Utopia is still a bit of a rarity. It’s not available anywhere downtown, and it covers only pieces of Brigham City, Centerville, Layton, Lindon, Midvale, Orem, Payson, Perry, Tremonton, and West Valley City. Utopia rarely overlaps with other fiber service, so if fast internet is your top concern check, check on Utopia’s availability at your address.
Tip: Rather than spending your time calling each provider, put in your ZIP code. If Utopia isn’t listed, it’s not available in your ZIP code at all.
Google’s famed fiber service is up and running in Provo, which has helped make the city one of the fastest cities for internet in the entire country. Google Fiber has also begun expanding to Salt Lake City, but only a few residents can get the service downtown as of July 2016. Google plans to expand downtown, but it’s a slow process. Google Fiber currently has no plans to expand beyond downtown Salt Lake. While there’s little argument that getting Google Fiber is your best option, chances are it’s not available at your home. Luckily, you can check availability online without the hassle of calling.
For a consistent, reliable high-speed internet connection, the four internet service providers above are your best bet. Because each of these ISPs offers wired connections, land-based service (DSL, fiber, or cable) is considered more stable with the lower rates of latency (or lag) than the mobile or fixed wireless providers discussed below.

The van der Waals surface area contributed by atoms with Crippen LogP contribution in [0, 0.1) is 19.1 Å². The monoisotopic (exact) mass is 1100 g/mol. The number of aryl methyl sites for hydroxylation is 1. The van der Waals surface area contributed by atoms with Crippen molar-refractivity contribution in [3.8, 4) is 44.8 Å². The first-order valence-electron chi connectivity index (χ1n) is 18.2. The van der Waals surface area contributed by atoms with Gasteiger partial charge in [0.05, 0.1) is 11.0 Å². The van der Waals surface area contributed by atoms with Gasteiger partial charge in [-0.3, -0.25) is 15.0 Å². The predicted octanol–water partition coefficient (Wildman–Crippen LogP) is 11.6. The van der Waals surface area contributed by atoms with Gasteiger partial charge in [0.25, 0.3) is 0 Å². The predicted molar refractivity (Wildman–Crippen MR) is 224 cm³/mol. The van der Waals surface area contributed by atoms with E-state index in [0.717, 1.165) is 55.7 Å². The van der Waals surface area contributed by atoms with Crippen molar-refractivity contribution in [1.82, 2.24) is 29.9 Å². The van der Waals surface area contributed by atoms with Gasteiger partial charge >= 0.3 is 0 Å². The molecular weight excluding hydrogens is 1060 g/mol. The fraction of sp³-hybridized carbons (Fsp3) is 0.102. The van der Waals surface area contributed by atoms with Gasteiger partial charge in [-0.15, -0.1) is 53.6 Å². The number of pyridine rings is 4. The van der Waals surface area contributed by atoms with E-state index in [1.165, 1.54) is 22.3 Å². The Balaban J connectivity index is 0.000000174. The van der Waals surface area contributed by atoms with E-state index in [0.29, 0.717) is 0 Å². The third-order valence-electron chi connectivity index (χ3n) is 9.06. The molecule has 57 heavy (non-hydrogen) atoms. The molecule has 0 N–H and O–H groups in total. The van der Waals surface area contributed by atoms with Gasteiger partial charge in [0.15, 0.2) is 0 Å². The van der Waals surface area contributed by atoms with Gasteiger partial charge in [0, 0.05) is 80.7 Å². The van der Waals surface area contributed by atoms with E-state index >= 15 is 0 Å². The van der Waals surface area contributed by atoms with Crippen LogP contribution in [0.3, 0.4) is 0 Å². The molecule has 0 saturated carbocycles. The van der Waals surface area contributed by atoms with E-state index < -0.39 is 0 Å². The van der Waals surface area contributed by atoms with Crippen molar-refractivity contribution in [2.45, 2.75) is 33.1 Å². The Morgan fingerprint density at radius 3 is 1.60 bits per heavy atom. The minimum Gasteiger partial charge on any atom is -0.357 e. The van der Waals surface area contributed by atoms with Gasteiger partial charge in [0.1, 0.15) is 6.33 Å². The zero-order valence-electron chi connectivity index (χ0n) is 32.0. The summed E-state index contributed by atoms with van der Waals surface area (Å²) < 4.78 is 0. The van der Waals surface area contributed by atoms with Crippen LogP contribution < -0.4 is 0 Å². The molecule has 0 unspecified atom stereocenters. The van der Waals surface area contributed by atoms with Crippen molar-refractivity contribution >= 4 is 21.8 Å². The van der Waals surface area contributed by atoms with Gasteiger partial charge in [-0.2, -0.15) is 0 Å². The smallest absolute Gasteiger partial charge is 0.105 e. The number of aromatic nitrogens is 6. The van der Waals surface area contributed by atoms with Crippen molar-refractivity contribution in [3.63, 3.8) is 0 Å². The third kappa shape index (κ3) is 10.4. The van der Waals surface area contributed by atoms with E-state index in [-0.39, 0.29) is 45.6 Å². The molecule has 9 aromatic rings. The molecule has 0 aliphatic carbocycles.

If you’re unhappy with your wired options, there are fixed wireless internet providers available, though service varies wildly depending on your ZIP code. Fixed wireless is a technology that requires a receiver similar to a satellite dish. The difference between fixed wireless and satellite internet, though, is that fixed wireless usually has higher bandwidth with lower lag. Utah fixed wireless companies include UBB, Rise Broadband, Connext, and SenaWave.
If you live in a rural area or service hole, you might also consider cell providers. To get internet reception through your cell provider, you can either use your phone as a hotspot or buy an actual cell modem/router or USB stick for your computer. If no wired or fixed wireless providers serve your home, this is the next best option. You should probably look for a provider that has unlimited data — or at least doesn’t charge for overage.
- Sprint offers unlimited data for $75 with a 23 GB cap. Get it here.
- T-Mobile’s unlimited data plan starts at $95 with a 21 GB cap. Get it here.
- If you have DIRECTV as your TV provider, you can get AT&T unlimited data for about $100 with a 22 GB cap. Get it here.
All “data caps” in this case are throttling thresholds, not hard caps. This means that customers who haven’t reached their cap will be given priority for data usage, but you’ll still be able to use the internet without overage fees if you exceed your data cap in a month.
If you can’t get any of the above options, you can consider satellite internet. Satellite internet comes with a lot of lag that could be frustrating, but it’s sometimes the only option available to rural customers. HughesNet, for example, is a popular satellite internet provider.
If you haven’t put in your ZIP code yet, you should probably give it a try. HighSpeedInternet.com has taken millions of lines of data from the FCC and converted it into availability by city and ZIP code so it’s easy for you to use. You’ll see which providers are available and the percentage of your ZIP code area covered. For example, check out this screenshot of availability in Midvale:
Or view all providers
If you’re just curious you can find availability data for the state of Utah as a whole here.